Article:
If you want to sit down and read a newspaper, you have no choice but the NZ Herald which is nothing but a tabloid these days. The Waikato Times, the Northern Advocate and the Wanganui Chronicle are all papers I’ve read recently, they have better news and articles than our “major” big city newspaper. If you read either the Herald or “Stuff” online, the articles are more often than not badly written and misspelled. My father, who was the chief proof reader for the NZ Herald for 25 years, would be horrified at the standard of the journalism in the year 2016.

It’s time the whole news industry on television, radio and print was given a huge shakeup.

Why don’t we have another crack at Lake Road? Seven days a week now, it is just mayhem. It’s time the city took a serious look at putting in a four lane road from the end of Bayswater on the northern side of the Marina, right across Shoal Bay to connect into the Onewa Road roundabout. In the middle of the road there would be a huge lock system, where the water would be held into the basin for the entire weekend, so people could use it for their wind surfing, and other sailing activities, possibly rowing regattas like the Maadi Cup, it could be an absolute playground for weekend water sports without being influenced by tide. The water would then be emptied out at least twice a week when the lock gets released. Bayswater Avenue is wide enough to take the transport from the Devonport and Bayswater areas.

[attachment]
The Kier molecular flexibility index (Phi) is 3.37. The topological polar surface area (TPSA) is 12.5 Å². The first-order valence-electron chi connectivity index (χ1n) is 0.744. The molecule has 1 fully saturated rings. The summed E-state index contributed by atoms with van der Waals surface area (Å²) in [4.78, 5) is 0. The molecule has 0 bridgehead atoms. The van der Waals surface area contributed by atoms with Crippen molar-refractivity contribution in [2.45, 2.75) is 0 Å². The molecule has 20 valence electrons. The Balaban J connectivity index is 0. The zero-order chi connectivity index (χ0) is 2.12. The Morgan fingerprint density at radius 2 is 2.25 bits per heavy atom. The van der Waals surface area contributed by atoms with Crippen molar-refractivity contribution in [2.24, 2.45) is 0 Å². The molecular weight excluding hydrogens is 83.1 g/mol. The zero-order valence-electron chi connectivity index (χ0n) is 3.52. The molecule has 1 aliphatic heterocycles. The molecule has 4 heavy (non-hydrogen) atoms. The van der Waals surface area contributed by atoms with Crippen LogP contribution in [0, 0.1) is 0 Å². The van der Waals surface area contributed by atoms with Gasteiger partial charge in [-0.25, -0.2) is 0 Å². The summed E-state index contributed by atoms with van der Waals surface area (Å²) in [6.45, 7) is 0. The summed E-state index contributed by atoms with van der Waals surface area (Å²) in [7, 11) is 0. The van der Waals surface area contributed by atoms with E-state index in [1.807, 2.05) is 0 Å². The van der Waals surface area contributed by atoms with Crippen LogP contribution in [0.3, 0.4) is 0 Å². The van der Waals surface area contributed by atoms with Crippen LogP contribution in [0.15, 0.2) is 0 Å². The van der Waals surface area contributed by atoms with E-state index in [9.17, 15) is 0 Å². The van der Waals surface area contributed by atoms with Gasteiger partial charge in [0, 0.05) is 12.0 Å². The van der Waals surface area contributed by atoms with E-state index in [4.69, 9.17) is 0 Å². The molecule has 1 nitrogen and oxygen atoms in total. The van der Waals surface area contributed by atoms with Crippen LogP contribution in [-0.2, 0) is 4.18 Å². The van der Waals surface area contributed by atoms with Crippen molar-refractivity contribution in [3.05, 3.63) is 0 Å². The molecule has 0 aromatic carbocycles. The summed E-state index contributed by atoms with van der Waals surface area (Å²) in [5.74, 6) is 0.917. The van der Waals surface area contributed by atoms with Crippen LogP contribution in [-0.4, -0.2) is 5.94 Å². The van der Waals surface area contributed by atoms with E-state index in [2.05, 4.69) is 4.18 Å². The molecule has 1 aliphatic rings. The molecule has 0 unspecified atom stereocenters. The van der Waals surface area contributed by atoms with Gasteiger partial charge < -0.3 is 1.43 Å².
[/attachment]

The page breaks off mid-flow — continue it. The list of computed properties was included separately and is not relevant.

At the end of Barry’s Point Road, adjacent to the motorway, a large reclamation area could be constructed there to enable spectators to camp overnight, as they do at Lake Karepiro when the Maadi Cup regatta is on, and it would be a windfall for the North Shore. A classic example is the Manukau Harbour adjacent to the Manukau Cruising Club and the motorway, you will see they have done a huge recreational reclamation that has enabled the residents that were once landlocked by the motorway to the airport, to now access the waterfront again.  Apart from that one bridge, in the Northcote area, and underneath the Harbour Bridge, nobody can access that part of the water.

If I was the Mayor then these works would be started in the next few months. It just takes one moaning neighbour and it holds things up for years, and nothing gets done.

Well, there’s a good lot of grumbles there, but I do despair sometimes at the lack of thought that goes into some of the decisions made in our Community.

FROM THE PUBLISHER: I am sorry Mr Gundry but I can't let your comment with regards to the fantastic new playground in Takapuna go unchallenged. My suggestion is that before slating this community driven project – that many people have put their heart and soul (and money) into – that you wait and see what the finished item actually looks like, how the public reacts to the finished item, and whether it is then loathed or loved by the majority. To have a crack at it when it is 70% completed is being a little too grumpy! I can assure you that once it is completed, the fences are taken down, all the finishing is done, then it will fit with the environment, be a real asset to the community, and loved by young and old! – Aidan Bennett.

By Simon Gundry

Channel Magazine: Issuu 68 August 2016

Columnist articles by Simon Gundry